Mong Palatino

blogging about the philippine left and southeast asian politics since 2004

About

@mongster is a manila-based activist, former philippine legislator, and blogger/analyst of asia-pacific affairs.

Privilege Speech delivered on August 4, 2010. The drafting of this speech was a collective effort. Thank you @kabataancrew.

Mr. Speaker, distinguished colleagues.

I wish to speak about the events this week which I think might affect my duties as a member of this House. We are all adjusting to the new situation: a former president is now a member of Congress.

Sabi ng marami, we are now at the crossroad of history. In the President’s own words, narito tayo ngayon sa isang punto kung saan pipili tayo kung alin ang tatahakin nating landas—ang daang baluktot o ang daang matuwid.

Cliché as it may sound, it is imperative that we assess the previous roads we have taken in order to properly determine the best route towards national progress. It is required that we deliver a post mortem to the previous administration. We should not entirely abandon this duty to the Truth Commission. As the representatives of the people, we have to articulate the sentiments of our constituents. It may not be good news for some, but there are people in this country who do not echo the sentiments of the previous government, who do not equate infrastructure with performance, GDP growth with genuine progress, people who do not live in delusion.

Sa proseso ng paglalagom sa nakaraang administrasyon, it is inevitable that something unpleasant will be delivered on the floor about the previous government. Because the truth Mr. Speaker and fellow representatives, outside this confined space of bright lights and grandeur is a world of darkness, of glaring poverty, of suppressed freedoms.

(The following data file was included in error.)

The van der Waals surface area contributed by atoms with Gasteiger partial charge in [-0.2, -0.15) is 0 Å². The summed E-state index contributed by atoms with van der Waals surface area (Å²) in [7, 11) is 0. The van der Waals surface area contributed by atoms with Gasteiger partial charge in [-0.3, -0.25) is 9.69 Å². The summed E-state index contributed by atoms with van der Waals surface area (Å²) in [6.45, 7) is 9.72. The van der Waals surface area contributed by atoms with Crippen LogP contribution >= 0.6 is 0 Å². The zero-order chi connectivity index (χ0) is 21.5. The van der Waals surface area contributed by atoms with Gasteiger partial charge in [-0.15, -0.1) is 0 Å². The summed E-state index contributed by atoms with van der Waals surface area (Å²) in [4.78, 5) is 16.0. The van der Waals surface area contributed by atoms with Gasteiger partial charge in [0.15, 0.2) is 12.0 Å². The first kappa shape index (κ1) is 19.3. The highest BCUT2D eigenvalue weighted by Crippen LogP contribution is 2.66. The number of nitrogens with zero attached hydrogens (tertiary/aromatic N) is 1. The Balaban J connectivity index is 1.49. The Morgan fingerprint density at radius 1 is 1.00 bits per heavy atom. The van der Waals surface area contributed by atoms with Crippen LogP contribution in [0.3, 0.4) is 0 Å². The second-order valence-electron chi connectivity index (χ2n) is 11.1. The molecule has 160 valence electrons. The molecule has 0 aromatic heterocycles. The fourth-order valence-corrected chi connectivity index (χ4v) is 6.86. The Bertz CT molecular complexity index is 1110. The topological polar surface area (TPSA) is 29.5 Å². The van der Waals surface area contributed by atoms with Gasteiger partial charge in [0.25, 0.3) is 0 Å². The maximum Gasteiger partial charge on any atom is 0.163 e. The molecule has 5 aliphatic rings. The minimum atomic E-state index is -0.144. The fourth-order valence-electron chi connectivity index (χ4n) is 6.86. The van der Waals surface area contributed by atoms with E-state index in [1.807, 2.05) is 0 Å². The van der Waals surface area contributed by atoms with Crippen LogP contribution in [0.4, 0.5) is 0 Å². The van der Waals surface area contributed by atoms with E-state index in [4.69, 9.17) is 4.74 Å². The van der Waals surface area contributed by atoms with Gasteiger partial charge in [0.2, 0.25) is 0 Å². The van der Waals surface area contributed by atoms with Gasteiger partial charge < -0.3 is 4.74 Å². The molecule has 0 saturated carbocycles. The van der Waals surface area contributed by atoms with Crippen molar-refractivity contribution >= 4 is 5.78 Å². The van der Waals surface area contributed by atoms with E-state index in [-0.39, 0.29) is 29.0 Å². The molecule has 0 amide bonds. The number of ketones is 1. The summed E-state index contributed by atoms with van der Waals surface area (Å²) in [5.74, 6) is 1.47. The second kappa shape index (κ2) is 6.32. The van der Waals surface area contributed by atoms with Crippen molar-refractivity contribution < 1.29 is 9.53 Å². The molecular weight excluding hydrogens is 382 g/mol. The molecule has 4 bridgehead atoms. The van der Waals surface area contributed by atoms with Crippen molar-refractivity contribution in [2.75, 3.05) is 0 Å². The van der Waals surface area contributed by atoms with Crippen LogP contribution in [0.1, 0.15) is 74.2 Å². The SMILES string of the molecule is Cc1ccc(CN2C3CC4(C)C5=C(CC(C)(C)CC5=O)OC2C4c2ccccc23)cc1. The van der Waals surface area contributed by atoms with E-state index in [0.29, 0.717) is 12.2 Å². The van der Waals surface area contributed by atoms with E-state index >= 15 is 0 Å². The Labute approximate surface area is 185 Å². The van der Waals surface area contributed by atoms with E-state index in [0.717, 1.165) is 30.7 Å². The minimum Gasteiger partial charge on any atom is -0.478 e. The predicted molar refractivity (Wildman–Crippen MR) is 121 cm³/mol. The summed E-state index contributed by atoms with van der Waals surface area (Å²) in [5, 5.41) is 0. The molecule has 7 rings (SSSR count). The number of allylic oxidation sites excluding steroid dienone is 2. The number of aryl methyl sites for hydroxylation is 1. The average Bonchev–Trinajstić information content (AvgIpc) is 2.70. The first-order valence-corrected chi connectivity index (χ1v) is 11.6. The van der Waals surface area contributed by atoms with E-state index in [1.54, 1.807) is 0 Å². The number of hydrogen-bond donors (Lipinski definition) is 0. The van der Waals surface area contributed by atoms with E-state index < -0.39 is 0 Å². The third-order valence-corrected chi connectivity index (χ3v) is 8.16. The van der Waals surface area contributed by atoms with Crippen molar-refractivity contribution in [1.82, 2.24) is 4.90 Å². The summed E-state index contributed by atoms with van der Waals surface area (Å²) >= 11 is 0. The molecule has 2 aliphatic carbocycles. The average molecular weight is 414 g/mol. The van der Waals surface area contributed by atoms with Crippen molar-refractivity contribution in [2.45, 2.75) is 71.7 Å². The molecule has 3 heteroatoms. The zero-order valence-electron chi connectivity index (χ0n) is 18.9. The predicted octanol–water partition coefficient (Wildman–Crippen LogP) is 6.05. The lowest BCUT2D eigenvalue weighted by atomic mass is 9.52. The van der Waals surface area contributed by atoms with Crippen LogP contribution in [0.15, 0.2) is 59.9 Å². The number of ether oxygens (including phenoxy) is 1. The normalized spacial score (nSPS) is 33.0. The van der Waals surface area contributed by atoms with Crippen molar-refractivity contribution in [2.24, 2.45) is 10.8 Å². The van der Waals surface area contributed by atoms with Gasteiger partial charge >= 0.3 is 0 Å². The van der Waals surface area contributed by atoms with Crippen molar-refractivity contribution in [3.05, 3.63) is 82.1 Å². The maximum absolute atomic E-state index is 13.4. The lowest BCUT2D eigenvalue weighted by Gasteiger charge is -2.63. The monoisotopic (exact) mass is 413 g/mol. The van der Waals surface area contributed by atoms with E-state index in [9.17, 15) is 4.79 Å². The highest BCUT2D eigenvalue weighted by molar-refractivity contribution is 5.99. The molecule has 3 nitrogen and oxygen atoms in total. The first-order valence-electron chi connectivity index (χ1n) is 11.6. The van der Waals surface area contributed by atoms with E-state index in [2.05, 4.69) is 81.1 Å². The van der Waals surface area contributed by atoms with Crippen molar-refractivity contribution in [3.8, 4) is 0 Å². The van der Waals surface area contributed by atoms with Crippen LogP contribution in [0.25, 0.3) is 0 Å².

This is the dilemma, and this is I ask to all of you: How do we perform our duty without offending “She-Who-Cannot-Be-Named” in the plenary? Which should we value more: the sensibilities of House members or the right of the people to hear the truth about the past government?

I fear that 50 years from now, when historians will review our journals, they will only find glowing remarks about You-Know-Who or She-Who-Cannot-Be-Named-In-the-Plenary. Why? Because all the remarks that deal with the unpleasant, the ugly realities of the past government have been removed from the records under the guise of upholding decency and decorum. Sadly, this was backed by the House leadership which is affiliated with the new government that promises an era of change. The same government which proclaims, “there can no reconciliation without justice.”

This week, Representatives Walden Bello and Teddy Casino were accused of disrespecting a fellow member by delivering allegedly “unparliamentary” remarks in their speeches. Parts of their speeches were removed from the records particularly those referring to the corruption and human rights violations of the past administration. Your honor, this sets a bad precedent.

I have been here only for one year, 16 months to be exact, but long enough for me to hear speeches of fellow members criticizing fellow members.

Let me cite a few examples:

June 1, 2009: Former ANAD partylist Representative Jun Alcover blatantly and without basis named progressive partylist representatives as a “scourge of deceit and brutality.” He accused Representatives Maza and Ocampo as adherents of an inhuman ideology.

December 4, 2009: Former Bantay Partylist Representative Jovito Palparan accused Samar Representative Reynaldo Uy of having a private army.

Last day of session of the 14th Congress. Former A Teacher Partylist Representative Piamonte accused Representative Sarmiento of the same partylist of corruption and told him to “resign and shut up.”

In these instances, no one objected. No one moved to strike from the record such accusations that reek of malice and fallacy. The leadership allowed the speech to be included in the records.